Bruno, Elena. 2011. “Smithsonian Crowdsourcing Since 1849!” Smithsonian Institution Archives. April 14.



Dougherty, Jack, and Kristen Nawrotzki. 2013. “Writing History in the Digital Age?» Part 2: The Wisdom of Crowds(ourcing).” In Writing History in the Digital Age, edited by Jack Dougherty and Kristen Nawrotzki. Accessed April 28.


Dunn, Stuart, and Mark Hedges. “Connected Communities: Crowd Sourcing in the Humanities: A Scoping Study.”


Proctor, Nancy. 2010. “Digital: Museum as Platform, Curator as Champion, in the Age of Social Media.”Curator: The Museum Journal53 (1) (January): 35–42.


Proctor, Nancy. 2013. “Crowdsourcing-an Introduction: From Public Goods to Public Good.”Curator: The Museum Journal56 (1) (January 7): 105–106. doi:10.1111/cura.12010.


Ridge, Mia. 2011a. “Playing with Difficult Objects – Game Designs to Improve Museum Collections.” In Museums and the Web 2011: Proceedings, edited by Jennifer Trant and David Bearman. Toronto, Canada: Archives & Museum Informatics.


Ridge, Mia. 2011b. “My Europeana Tech Keynote: Open for Engagement: GLAM Audiences and Digital Participation.” Open Objects.


Ridge, Mia. 2012a. “Frequently Asked Questions About Crowdsourcing in Cultural Heritage.” Open Objects.


Ridge, Mia. 2012b. “Designing for Participatory Projects: Emergent Best Practice, Getting Discussion Started.” Open Objects.


Ridge, Mia. 2013. “On the Trickiness of Crowdsourcing Competitions: Some Lessons from Sydney Design.” Open Objects.


Rosenzweig, Roy. 2006. “Can History Be Open Source? Wikipedia and the Future of the Past.” The Journal of American History93 (1) (June): 117–46.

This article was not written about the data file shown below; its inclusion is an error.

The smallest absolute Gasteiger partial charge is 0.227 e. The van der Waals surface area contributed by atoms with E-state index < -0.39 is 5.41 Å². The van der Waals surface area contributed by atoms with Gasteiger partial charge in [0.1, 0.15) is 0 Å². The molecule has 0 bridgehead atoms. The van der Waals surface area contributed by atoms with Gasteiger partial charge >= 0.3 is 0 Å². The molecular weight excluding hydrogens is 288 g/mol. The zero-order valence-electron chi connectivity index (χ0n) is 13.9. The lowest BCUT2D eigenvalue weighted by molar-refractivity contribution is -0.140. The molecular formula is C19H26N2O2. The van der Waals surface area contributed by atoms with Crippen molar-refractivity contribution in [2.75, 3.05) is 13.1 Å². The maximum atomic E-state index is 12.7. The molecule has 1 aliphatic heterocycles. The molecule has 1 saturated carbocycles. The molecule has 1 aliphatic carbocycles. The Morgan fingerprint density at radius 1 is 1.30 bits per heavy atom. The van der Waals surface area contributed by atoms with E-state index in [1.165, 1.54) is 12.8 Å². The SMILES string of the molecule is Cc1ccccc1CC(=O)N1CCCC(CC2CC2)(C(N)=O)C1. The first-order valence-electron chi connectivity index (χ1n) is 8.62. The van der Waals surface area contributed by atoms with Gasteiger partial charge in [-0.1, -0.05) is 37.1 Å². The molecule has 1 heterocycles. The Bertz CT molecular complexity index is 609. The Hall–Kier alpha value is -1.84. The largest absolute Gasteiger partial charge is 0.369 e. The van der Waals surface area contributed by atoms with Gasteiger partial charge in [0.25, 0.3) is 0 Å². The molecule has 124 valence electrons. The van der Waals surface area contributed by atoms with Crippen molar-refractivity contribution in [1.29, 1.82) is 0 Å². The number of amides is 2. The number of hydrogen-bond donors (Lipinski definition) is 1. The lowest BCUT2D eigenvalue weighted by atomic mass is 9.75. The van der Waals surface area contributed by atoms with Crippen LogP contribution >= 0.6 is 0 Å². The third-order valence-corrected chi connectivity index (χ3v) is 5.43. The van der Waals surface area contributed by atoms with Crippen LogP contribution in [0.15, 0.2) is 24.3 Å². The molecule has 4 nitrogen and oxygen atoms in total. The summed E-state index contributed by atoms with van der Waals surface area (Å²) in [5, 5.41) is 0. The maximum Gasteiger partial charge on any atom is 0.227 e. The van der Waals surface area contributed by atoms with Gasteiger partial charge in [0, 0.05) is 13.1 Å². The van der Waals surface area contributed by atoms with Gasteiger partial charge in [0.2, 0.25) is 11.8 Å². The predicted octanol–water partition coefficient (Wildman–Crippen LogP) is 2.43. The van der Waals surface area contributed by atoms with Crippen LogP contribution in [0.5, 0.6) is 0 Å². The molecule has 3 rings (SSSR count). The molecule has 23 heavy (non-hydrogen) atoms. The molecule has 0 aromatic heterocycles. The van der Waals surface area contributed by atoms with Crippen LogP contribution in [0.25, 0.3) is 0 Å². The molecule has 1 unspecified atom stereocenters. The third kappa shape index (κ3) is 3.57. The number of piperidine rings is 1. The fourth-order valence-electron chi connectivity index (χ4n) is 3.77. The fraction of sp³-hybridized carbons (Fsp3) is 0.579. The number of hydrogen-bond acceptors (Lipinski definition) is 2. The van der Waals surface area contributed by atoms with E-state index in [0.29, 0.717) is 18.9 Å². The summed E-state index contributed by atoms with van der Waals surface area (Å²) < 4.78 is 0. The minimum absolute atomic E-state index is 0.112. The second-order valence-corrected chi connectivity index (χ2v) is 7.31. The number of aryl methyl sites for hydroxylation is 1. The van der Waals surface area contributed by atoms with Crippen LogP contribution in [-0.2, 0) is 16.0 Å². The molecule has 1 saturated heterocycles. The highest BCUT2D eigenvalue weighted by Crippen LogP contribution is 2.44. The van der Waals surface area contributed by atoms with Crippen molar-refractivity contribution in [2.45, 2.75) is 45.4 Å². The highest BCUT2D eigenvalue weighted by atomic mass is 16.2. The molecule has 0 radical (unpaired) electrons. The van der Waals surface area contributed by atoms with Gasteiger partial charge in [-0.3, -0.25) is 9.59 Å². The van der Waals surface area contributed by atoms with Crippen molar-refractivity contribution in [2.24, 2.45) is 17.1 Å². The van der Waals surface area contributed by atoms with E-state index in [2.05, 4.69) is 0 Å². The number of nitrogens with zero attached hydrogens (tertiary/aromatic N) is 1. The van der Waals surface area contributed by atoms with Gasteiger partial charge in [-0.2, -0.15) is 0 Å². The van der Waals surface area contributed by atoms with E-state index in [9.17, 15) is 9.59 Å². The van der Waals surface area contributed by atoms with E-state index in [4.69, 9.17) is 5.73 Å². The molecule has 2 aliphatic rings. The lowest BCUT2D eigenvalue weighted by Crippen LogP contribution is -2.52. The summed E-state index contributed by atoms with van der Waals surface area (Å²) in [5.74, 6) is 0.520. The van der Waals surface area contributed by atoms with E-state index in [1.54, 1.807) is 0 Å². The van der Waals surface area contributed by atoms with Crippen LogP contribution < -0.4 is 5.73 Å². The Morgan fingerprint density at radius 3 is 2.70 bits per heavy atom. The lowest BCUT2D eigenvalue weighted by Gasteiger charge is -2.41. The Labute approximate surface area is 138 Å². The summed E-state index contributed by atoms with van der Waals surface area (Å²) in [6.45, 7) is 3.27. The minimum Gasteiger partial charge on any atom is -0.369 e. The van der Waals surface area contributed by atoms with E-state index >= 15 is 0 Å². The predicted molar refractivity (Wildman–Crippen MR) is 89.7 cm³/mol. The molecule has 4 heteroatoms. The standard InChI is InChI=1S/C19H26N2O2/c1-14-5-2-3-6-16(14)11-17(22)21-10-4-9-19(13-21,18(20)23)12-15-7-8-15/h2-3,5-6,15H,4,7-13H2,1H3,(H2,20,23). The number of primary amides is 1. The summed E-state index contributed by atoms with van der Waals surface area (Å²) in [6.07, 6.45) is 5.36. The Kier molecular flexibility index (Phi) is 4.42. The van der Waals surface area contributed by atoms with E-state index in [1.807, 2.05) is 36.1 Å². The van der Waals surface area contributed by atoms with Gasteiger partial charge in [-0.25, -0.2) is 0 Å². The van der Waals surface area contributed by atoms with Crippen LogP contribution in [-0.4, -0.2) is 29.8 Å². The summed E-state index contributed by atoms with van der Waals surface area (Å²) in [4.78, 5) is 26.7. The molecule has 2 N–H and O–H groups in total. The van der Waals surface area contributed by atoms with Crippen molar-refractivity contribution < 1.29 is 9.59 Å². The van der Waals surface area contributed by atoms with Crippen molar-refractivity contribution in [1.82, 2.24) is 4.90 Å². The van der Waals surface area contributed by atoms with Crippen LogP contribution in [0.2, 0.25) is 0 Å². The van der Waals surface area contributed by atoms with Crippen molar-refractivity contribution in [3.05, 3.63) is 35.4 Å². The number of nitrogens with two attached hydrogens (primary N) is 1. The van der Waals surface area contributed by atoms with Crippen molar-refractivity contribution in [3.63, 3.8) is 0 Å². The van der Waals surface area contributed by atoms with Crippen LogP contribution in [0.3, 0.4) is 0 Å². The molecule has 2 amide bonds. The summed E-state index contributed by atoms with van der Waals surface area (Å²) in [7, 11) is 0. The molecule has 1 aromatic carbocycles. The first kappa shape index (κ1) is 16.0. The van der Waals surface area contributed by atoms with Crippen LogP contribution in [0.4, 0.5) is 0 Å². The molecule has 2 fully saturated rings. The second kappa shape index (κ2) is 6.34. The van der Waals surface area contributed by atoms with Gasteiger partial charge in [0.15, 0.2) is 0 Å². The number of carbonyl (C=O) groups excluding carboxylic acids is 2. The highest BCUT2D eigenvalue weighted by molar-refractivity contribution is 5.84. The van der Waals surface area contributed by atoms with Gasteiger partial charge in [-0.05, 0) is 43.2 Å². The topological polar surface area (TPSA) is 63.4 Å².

Saxton, Martha. 2012. “Wikipedia and Women’s History: A Classroom Experience.” Writing History in the Digital Age.


Spock, Daniel. 2009. “Museum Authority up for Grabs: The Latest Thing, or Following a Long Trend Line?” Exhibitionist(Fall): 6–10.

Archaeology & Community: Conference with Michael Wood & Practitioners & Volunteers

Archaeology in the Public Realm

Helen has also worked with colleague, Adam Gutteridge, in collaboration with community archaeologists, both professionals and volunteers, culminating in a one-day conference organized by Adam called, 'Archaeology and the Public Realm', where Helen invited TV Presenter Michael Wood to talk about his experience of translating the past onto TV, in particular his recent BBC series filmed with the villagers in Kibworth.  For the conference, community archaeology participants shared the podium with Michael Wood and talked of the drivers that lay behind their desire to actively engage with the past.  You can read a summary of the conference, hosted by IPUP and the Department of Archaeology at the University of York, here: Archaeology and the Public Realm

More Flickr Photos of Michael Wood & Conference: